Time to call a specialist when you are very sick? Maybe not.
January 4, 2015
We live in a specialized society. The percentage of doctors training in and practicing specialized medicine has exploded, while the number of primary care doctors continues to dwindle. There are many causes of this process, as I discuss in my book, and nothing in the docket of the ACA and Medicare reformers will reverse the trend. And so we have a medical system glutted by specialists; only about a third of all doctors in this country now practice primary care, and only a fifth of medical students enter the field. Those numbers continue to drop, as the number of specialists increase.
But what is wrong with highly specialized care? As my 90 year old grandmother said, why see a doctor who knows a little about a lot of things (a primary care doctor), when instead you can see experts in many fields (she saw about 9 specialists routinely)? Medicare pays generously for patients to see specialists with regularity, it pays for any tests and procedures the specialists order or perform, and there are enough specialists around to accommodate. But a recent study published in JAMA Internal Medicine (12/22/14, A. Jena, MD) sheds an interesting shadow on the assumption that specialized care is superior. This study, which looked at both academic and community hospitals, assessed outcome of cardiac patients with congestive heart failure, heart attacks, and cardiac arrest between 2002-2011 both during routine times and during times when many of the hospitals’ cardiologists were away at national conventions. Paradoxically, at academic centers, patients fared better when the cardiologists were away. There were fewer stents performed (21% vs 28%), fewer patients with congestive heart failure died (17.5% vs. 25%), and fewer patients with cardiac arrest died (59% vs 69%) during convention dates. There were no changes in outcome of heart attack patients, and no significant trends were noted in non-teaching hospitals.
Certainly, this study is interesting but proves nothing. Still, it is food for thought. Why did the absence of specialists lead to worse outcome under certain circumstances? In fact, the study’s findings are not surprising at all, and are in sync with a plethora of data demonstrating a very real danger of excessive specialization, something I discuss at length in my book. In areas of the country with the highest percentage of specialists patients have worse outcome in cancer, stroke, and coronary heart disease compared to areas with more primary care doctors; they have a higher death rate and higher hospitalization rate; and such specialized care is carried out at much higher cost. Since 60% of the elderly spend time in the hospital during the last month of their lives, with 40% of them spending time in the intensive care unit, for care that they do not want (70% of elderly explicitly state they do not want to die in the hospital), for a poor outcome (death) not impacted by the expensive and often traumatic hospital stay, at a very high cost (25% of Medicare’s total budget is spent in end of life care) means we should be very concerned that we are fomenting a medical culture that is highly specialized and is losing its primary care base.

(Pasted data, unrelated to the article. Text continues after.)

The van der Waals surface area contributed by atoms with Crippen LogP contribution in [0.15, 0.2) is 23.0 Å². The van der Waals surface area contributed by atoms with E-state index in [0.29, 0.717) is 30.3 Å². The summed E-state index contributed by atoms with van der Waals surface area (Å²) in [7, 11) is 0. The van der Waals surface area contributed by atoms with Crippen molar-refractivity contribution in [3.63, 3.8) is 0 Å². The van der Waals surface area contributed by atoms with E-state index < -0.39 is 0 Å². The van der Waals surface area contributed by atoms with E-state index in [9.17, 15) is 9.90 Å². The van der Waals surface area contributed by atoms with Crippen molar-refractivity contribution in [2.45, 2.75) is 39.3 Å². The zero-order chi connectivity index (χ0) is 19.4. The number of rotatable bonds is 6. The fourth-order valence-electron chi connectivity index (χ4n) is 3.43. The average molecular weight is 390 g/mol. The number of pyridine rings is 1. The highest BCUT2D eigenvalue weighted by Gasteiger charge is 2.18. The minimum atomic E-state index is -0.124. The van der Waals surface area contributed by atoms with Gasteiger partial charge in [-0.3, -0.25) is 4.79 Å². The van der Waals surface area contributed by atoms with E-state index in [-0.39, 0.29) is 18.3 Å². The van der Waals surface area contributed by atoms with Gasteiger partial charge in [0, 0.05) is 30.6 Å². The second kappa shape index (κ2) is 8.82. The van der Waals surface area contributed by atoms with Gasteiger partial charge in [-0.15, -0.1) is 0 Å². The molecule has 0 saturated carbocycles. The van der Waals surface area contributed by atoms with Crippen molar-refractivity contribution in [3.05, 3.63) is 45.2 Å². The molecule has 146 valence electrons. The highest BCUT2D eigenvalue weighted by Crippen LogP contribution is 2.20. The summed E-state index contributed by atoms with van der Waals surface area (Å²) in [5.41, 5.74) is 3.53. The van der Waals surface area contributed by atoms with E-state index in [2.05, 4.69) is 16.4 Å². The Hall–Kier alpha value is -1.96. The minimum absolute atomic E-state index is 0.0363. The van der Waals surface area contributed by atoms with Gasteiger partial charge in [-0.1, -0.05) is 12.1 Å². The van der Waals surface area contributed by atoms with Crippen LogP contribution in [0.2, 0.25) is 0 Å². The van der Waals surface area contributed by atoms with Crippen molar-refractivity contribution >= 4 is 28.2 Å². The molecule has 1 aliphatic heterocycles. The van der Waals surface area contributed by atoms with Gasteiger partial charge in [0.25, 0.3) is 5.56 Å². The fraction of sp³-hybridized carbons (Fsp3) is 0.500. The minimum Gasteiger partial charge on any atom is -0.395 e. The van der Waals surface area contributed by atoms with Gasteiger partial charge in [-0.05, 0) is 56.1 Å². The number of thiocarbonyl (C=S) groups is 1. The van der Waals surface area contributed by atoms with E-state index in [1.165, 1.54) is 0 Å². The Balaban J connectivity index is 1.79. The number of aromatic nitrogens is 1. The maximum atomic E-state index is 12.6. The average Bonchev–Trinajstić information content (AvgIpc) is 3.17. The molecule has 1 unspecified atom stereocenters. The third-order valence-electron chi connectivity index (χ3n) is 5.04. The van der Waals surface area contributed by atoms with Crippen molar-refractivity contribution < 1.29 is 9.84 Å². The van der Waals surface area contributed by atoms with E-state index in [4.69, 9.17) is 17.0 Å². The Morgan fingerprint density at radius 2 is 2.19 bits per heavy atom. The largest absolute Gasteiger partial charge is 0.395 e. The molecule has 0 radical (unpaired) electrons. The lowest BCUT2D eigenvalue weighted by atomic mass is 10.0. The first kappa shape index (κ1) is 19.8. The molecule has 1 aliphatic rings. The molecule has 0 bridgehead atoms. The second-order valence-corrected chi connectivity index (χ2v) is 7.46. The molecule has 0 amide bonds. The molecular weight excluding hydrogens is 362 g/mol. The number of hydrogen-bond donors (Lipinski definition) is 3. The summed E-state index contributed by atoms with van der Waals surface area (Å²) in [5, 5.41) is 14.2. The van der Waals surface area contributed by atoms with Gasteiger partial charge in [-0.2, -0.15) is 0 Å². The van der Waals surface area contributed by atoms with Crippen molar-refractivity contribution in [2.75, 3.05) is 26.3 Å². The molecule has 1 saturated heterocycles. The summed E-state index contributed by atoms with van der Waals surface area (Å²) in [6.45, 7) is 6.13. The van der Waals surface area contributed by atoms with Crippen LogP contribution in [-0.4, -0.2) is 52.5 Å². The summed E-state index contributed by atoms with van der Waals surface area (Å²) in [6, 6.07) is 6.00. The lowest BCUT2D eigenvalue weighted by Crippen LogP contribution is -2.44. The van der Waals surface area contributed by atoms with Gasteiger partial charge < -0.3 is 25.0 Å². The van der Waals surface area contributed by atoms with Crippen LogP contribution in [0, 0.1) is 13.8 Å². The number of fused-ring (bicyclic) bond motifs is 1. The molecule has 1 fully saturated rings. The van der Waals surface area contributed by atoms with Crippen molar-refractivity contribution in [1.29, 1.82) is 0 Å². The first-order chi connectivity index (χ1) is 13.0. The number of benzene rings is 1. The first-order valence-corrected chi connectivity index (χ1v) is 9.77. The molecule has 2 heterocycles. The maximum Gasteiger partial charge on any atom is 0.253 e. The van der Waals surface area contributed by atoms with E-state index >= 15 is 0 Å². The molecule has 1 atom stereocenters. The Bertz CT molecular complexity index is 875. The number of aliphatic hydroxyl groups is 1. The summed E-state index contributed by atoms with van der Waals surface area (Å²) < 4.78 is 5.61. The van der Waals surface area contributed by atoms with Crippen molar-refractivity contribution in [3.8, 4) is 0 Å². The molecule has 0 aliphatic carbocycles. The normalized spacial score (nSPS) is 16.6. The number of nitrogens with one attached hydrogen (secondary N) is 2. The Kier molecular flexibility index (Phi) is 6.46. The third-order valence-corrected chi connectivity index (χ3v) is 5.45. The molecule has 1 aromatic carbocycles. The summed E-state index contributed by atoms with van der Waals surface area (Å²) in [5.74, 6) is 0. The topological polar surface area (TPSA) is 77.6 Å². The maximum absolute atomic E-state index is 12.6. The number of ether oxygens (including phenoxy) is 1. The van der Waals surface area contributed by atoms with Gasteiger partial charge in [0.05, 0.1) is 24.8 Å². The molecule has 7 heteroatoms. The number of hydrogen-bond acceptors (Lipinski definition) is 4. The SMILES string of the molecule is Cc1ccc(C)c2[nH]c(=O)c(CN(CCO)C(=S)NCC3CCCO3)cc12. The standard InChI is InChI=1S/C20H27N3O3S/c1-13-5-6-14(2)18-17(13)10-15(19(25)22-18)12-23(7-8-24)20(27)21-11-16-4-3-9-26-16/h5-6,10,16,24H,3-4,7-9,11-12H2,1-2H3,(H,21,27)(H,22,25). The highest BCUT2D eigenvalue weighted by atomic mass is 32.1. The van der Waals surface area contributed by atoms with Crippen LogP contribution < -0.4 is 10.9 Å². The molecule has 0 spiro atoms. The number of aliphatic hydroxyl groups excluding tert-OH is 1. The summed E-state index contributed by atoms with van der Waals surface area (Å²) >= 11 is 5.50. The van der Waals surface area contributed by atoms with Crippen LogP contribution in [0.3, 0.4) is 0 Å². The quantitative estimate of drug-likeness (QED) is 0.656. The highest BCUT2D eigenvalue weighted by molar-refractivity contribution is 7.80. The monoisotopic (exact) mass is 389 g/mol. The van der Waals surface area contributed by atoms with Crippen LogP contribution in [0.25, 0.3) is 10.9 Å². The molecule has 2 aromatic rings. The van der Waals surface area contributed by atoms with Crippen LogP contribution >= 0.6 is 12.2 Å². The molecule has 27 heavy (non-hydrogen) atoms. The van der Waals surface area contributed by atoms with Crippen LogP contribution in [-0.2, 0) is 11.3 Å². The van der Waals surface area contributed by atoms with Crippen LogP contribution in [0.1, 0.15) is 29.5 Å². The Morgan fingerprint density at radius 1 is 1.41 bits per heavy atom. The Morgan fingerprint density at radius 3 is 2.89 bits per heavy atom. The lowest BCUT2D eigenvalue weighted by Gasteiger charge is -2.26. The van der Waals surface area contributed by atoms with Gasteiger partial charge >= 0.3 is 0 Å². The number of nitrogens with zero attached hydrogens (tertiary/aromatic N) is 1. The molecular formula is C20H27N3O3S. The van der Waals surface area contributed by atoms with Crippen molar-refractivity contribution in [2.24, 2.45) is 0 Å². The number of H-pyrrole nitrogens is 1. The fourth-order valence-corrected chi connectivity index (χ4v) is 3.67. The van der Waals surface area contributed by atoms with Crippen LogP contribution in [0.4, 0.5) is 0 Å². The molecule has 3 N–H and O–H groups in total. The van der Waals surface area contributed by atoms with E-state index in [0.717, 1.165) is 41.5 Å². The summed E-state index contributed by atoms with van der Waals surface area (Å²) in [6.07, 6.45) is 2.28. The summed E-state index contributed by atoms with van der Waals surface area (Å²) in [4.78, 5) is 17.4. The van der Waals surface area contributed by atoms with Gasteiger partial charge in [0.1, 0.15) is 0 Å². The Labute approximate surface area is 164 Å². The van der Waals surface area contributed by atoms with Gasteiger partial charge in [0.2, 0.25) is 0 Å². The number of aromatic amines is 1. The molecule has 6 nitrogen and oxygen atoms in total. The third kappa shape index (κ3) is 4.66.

Fischer and Wenberg at Dartmouth have studied regional variations in health care extensively, using Medicare data that applies to our elderly population. They have found that in highly specialized areas of the country people are less healthy and die earlier despite similar risk factors and demographics. They estimate that 30,000 excessive deaths are caused annually due to excessive specialized care. Other studies show that a more palliative approach (treat symptoms, eschew tests and procedures) can actually lead to better outcome than an aggressive, specialized approach. A Dartmouth study showed that palliative care led to increase quality of life and survival at decreased cost compared to specialized care in many medical conditions. Congestive heart failure patients, in one study, lived almost 3 months longer if they chose palliative care instead of aggressive, specialized care, at lower cost and with improved perceived quality of life.
This brings us back to the JAMA article. While one can make no leaps from the study’s conclusions, and likely cardiologists will find many reasons to question its outcomes, the results are not surprising. Fewer stents were performed when the cardiologists were away, and as we will show, and as I discuss in my book, procedures such as stents can actually lead to worse outcome than more conservative care in many circumstances. Also, aggressive treatment of congestive heart failure is more likely with specialized care, as is hospitalization, and we know that such patients fare worse with that approach to treatment compared to more palliative treatment. No wonder there was a lower mortality in congestive heart failure and fewer stents placed with fewer cardiologists steering patients along a more aggressive road. Certainly there is a very important place for specialization in our medical society. But the overly-specialized culture that is proliferating across our health care landscape can be very dangerous and costly. As the primary care pool shrinks and an army of specialists grows, our elders are being exposed to a system of care that has been shown to be deleterious and which is bankrupting Medicare. So let the JAMA article at least be a wakeup call. It is time for the ACA to realize the scope of our primary care shortage and starting fixing the problem. Answers are easy. Just ask us, or read my book. But it is time we stop ignoring one of the most salient problems with our current health care delivery system: we need to have a more primary-care based approach for it to best help our patients and to not bankrupt the system.